ar-mr(1) - 3D User Interfaces for the Real 3D World Lecture...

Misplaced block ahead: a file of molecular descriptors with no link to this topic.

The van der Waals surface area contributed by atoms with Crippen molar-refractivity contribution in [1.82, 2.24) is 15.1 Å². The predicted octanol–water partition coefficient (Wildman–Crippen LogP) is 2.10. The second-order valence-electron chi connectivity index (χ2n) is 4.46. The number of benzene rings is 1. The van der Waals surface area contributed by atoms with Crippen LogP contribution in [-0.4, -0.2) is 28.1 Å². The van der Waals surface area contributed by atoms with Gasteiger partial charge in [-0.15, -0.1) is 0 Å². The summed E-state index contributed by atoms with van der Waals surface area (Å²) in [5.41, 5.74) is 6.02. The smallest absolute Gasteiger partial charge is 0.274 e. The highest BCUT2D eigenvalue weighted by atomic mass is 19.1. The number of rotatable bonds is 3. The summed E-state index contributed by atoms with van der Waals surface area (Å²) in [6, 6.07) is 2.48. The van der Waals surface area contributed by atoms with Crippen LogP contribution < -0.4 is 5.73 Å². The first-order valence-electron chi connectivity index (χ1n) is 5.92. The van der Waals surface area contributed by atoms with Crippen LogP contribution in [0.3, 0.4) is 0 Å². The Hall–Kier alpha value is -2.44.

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Unformatted text preview: 3D User Interfaces for the Real 3D World Lecture #16: Augmented/Mixed Reality Spring 2009 Joseph J. LaViola Jr. Special thanks to Ivan Poupyrev Spring 2009 CAP6938 – 3D User Interfaces for Games and Virtual Reality ©Joseph J. LaViola Jr. Definitions Augmented reality: Refers to a system Augmented in which the user views and acts within an enhanced version of the real world. The enhanced enhancements are virtual (computergenerated), and can include objects or information. Mixed reality: Refers to a system that Mixed combines real and virtual objects and information. Spring 2009 CAP6938 – 3D User Interfaces for Games and Virtual Reality ©Joseph J. LaViola Jr. 1 Mixed Reality Continuum Mixed Reality (MR) Reality Augmented Reality (AR) Augmented Virtuality (AV) Virtuality Milgram (1994) Spring 2009 CAP6938 – 3D User Interfaces for Games and Virtual Reality ©Joseph J. LaViola Jr. AR/MR Application Areas Maintenance Maintenance Training Training Tourism / Cultural heritage Tourism Design / construction Design Battlefield information display Battlefield Entertainment Entertainment Spring 2009 CAP6938 – 3D User Interfaces for Games and Virtual Reality ©Joseph J. LaViola Jr. 2 AR/MR Technology - Displays See-through HMDs: See Video see-through Video seeOptical see-through Optical see- Handheld displays Handheld Projection Projection Spring 2009 CAP6938 – 3D User Interfaces for Games and Virtual Reality ©Joseph J. LaViola Jr. AR/MR Technology - Tracking Optical / vision-based Optical tracking AR toolkit AR ensures portability ensures large number of large tracked objects Registration and low Registration latency are crucial for crucial AR systems Spring 2009 CAP6938 – 3D User Interfaces for Games and Virtual Reality ©Joseph J. LaViola Jr. 3 AR/MR technology - Tracking Sourceless inertial orientation tracking Sourceless GPS position tracking GPS enables mobile outdoor AR enables Markerless tracking Markerless Spring 2009 CAP6938 – 3D User Interfaces for Games and Virtual Reality ©Joseph J. LaViola Jr. Mobile outdoor AR “Backpack systems” User wears/carries: User Computer Computer HMD HMD Inertial tracker Inertial GPS unit/antenna GPS Input device(s) Input Spring 2009 CAP6938 – 3D User Interfaces for Games and Virtual Reality ©Joseph J. LaViola Jr. 4 Mixed Reality Interfaces Azuma (1997) Azuma combine real and combine virtual objects interactive in real time interactive virtual objects are virtual registered in 3D physical world KARMA, Feiner, et al. 1993 Spring 2009 CAP6938 – 3D User Interfaces for Games and Virtual Reality ©Joseph J. LaViola Jr. Challenges in AR Interfaces Conflict between real Conflict world and virtual not neatly separated not anymore Limitations of displays Limitations precise, fast registration & precise, tracking spatially seamless display spatially Limitations of controllers Limitations precise, fast registration & precise, tracking spatially seamless interactivity spatially Spring 2009 CAP6938 – 3D User Interfaces for Games and Virtual Reality Image Copyright Sony CSL ©Joseph J. LaViola Jr. 5 AR Interfaces as 3D Information Browsers (I) 3D virtual objects are 3D registered in 3D see-through HMDs, 6DOF seeHMDs, optical, magnetic trackers “VR in Real World” Interaction Interaction 3D virtual viewpoint 3D control Applications Applications visualization, guidance, visualization, training Spring 2009 State, et al. 1996 CAP6938 – 3D User Interfaces for Games and Virtual Reality ©Joseph J. LaViola Jr. AR Interfaces as Context-Based Information Browsers (II) Information is registered to realInformation realworld context Hand held AR displays Hand Video-see-through (Rekimoto, Video- see(Rekimoto, 1997) or non-see through non(Fitzmaurice, et al. 1993) magnetic trackers or computer magnetic vision based Interaction Interaction manipulation of a window manipulation into information space Applications Applications context-aware information displays context- Spring 2009 Rekimoto, et al. 1997 CAP6938 – 3D User Interfaces for Games and Virtual Reality ©Joseph J. LaViola Jr. 6 AR Info Browsers (III): Pros and Cons Important class of AR Important interfaces wearable computers wearable AR simulation, training AR Limited interactivity Limited modification and modification authoring virtual content is difficult Spring 2009 Rekimoto, et al. 1997 CAP6938 – 3D User Interfaces for Games and Virtual Reality ©Joseph J. LaViola Jr. 3D AR Interfaces (I) Virtual objects are displayed in 3D Virtual space and can be also manipulated in 3D see-through HMDs and 6DOF seehead-tracking for AR display head6DOF magnetic, ultrasonic, or 6DOF other hand trackers for input Interaction Interaction viewpoint control viewpoint 3D user interface interaction: 3D manipulation, selection, etc. Spring 2009 Kiyokawa, et al. 2000 CAP6938 – 3D User Interfaces for Games and Virtual Reality ©Joseph J. LaViola Jr. 7 3D AR Interfaces (II): Information Displays How to move information in AR How context dependent information browsers? InfoPoint (1999) InfoPoint hand-held device hand- computer-vision 3D computertracking moves augmented data moves between marked locations HMD is not generally HMD needed, but desired since there are little display capabilities Spring 2009 Khotake, et al. 1999 CAP6938 – 3D User Interfaces for Games and Virtual Reality ©Joseph J. LaViola Jr. 3D AR Interfaces (III): Pros and Cons Important class of AR interfaces Important entertainment, design, training entertainment, Advantages Advantages seamless spatial interaction: User can interact with 3D seamless virtual object everywhere in physical space natural, familiar interfaces natural, Disadvantages Disadvantages usually no tactile feedback and HMDs are often required usually interaction gap: user has to use different devices for interaction virtual and physical objects Spring 2009 CAP6938 – 3D User Interfaces for Games and Virtual Reality ©Joseph J. LaViola Jr. 8 Tangible interfaces and augmented surfaces (I) Basic principles Basic virtual objects are projected virtual on a surface back projection back overhead projection overhead physical objects are used as physical controls for virtual objects tracked on the surface tracked virtual objects are registered to virtual the physical objects physical embodiment of the user physical interface elements collaborative collaborative Digital Desk. 1993 Spring 2009 CAP6938 – 3D User Interfaces for Games and Virtual Reality ©Joseph J. LaViola Jr. Tangible Interfaces and Augmented Surfaces (II) Graspable interfaces, Bricks system Graspable (Fitzmaurice, et al. 1995) and Tangible interfaces, e.g. MetaDesk (Ullmer’97): back-projection, infrared-illumination computer backinfraredvision tracking physical semantics, tangible handles for virtual physical interface elements metaDesk. 1997 Spring 2009 CAP6938 – 3D User Interfaces for Games and Virtual Reality ©Joseph J. LaViola Jr. 9 Tangible Interfaces and Augmented Surfaces (III) Rekimoto, et al. Rekimoto 1998 front projection front marker-based tracking markermultiple projection surfaces multiple tangible, physical tangible, interfaces + AR interaction with computing devices Augmented surfaces, 1998 Spring 2009 CAP6938 – 3D User Interfaces for Games and Virtual Reality ©Joseph J. LaViola Jr. Tangible Interfaces and Augmented Surfaces (IV) Advantages Advantages seamless interaction flow – user hands are seamless used for interacting with both virtual and physical objects. no need for special purpose input devices no Disadvantages Disadvantages interaction is limited only to 2D surface interaction spatial gap in interaction - full 3D interaction spatial and manipulation is difficult Spring 2009 CAP6938 – 3D User Interfaces for Games and Virtual Reality ©Joseph J. LaViola Jr. 10 Orthogonal Nature of AR Interfaces (Poupyrev, 2001) 3D AR No interaction is everywhere Spatial gap Interaction gap Spring 2009 Augmented surfaces Yes interaction is only on 2D surfaces Yes separate devices for physical and virtual objects No same devices for physical and virtual objects CAP6938 – 3D User Interfaces for Games and Virtual Reality ©Joseph J. LaViola Jr. Tangible AR interfaces (I) Virtual objects are registered to marked Virtual physical “containers” HMD HMD video-see-through tracking and registration video- seeusing computer vision tracking Virtual interaction by using Virtual 3D physical container tangible, physical interaction tangible, 3D spatial interaction 3D Collaborative Collaborative Shared Space, 1999 Spring 2009 CAP6938 – 3D User Interfaces for Games and Virtual Reality ©Joseph J. LaViola Jr. 11 Tangible AR (II): Generic Interface Semantics Tiles semantics Tiles data tiles data operation tiles operation menu menu clipboard clipboard trashcan trashcan help help Operation on tiles Operation proximity proximity spatial arrangements spatial space-multiplexed space- Spring 2009 Tiles, 2001 CAP6938 – 3D User Interfaces for Games and Virtual Reality ©Joseph J. LaViola Jr. Tangible AR (III): Space-Multiplexed Data authoring in Tiles (Poupyrev, et al. 2001). Left, outside view of the system; right, view of the left participant. Spring 2009 CAP6938 – 3D User Interfaces for Games and Virtual Reality ©Joseph J. LaViola Jr. 12 Tangible AR (IV): TimeMultiplexed Interaction Data authoring in WOMAR interfaces (Kato et al. 2000). The user can pick, manipulate and arrange virtual furniture using a physical paddle. Spring 2009 CAP6938 – 3D User Interfaces for Games and Virtual Reality ©Joseph J. LaViola Jr. Tangible AR (V): AR - VR Transitory Interfaces Magic Book (Billinghurst, Magic et al. 2001) 3D pop-up book: a 3D poptransitory interfaces augmented Reality augmented interface portal to Virtual portal Reality immersive virtual immersive reality experience collaborative collaborative Spring 2009 Augmented Reality Virtual Reality CAP6938 – 3D User Interfaces for Games and Virtual Reality ©Joseph J. LaViola Jr. 13 Tangible AR (VI): Conclusions Advantages Advantages seamless interaction with both virtual and seamless physical tools no need for special purpose input devices no seamless spatial interaction with virtual objects seamless 3D presentation of and manipulation with virtual 3D objects anywhere in physical space Disadvantages Disadvantages required HMD required markers should be visible for reliable tracking markers Spring 2009 CAP6938 – 3D User Interfaces for Games and Virtual Reality ©Joseph J. LaViola Jr. Interfaces for Mobile Outdoor AR Devices must be Devices handheld No tracking or limited No tracking for devices Interaction at-aInteraction distance Tinmith project Tinmith Spring 2009 CAP6938 – 3D User Interfaces for Games and Virtual Reality ©Joseph J. LaViola Jr. 14 Challenges in AR/MR Occlusion and depth perception Occlusion Text display and legibility Text Visual differences between real and virtual Visual objects Registration and tracking Registration Bulky HMDs and other equipment Bulky Spring 2009 CAP6938 – 3D User Interfaces for Games and Virtual Reality ©Joseph J. LaViola Jr. Next Class Paper presentations begins Paper Final project proposals due Friday (3-21-08)!!! Final Spring 2009 CAP6938 – 3D User Interfaces for Games and Virtual Reality ©Joseph J. LaViola Jr. 15 ...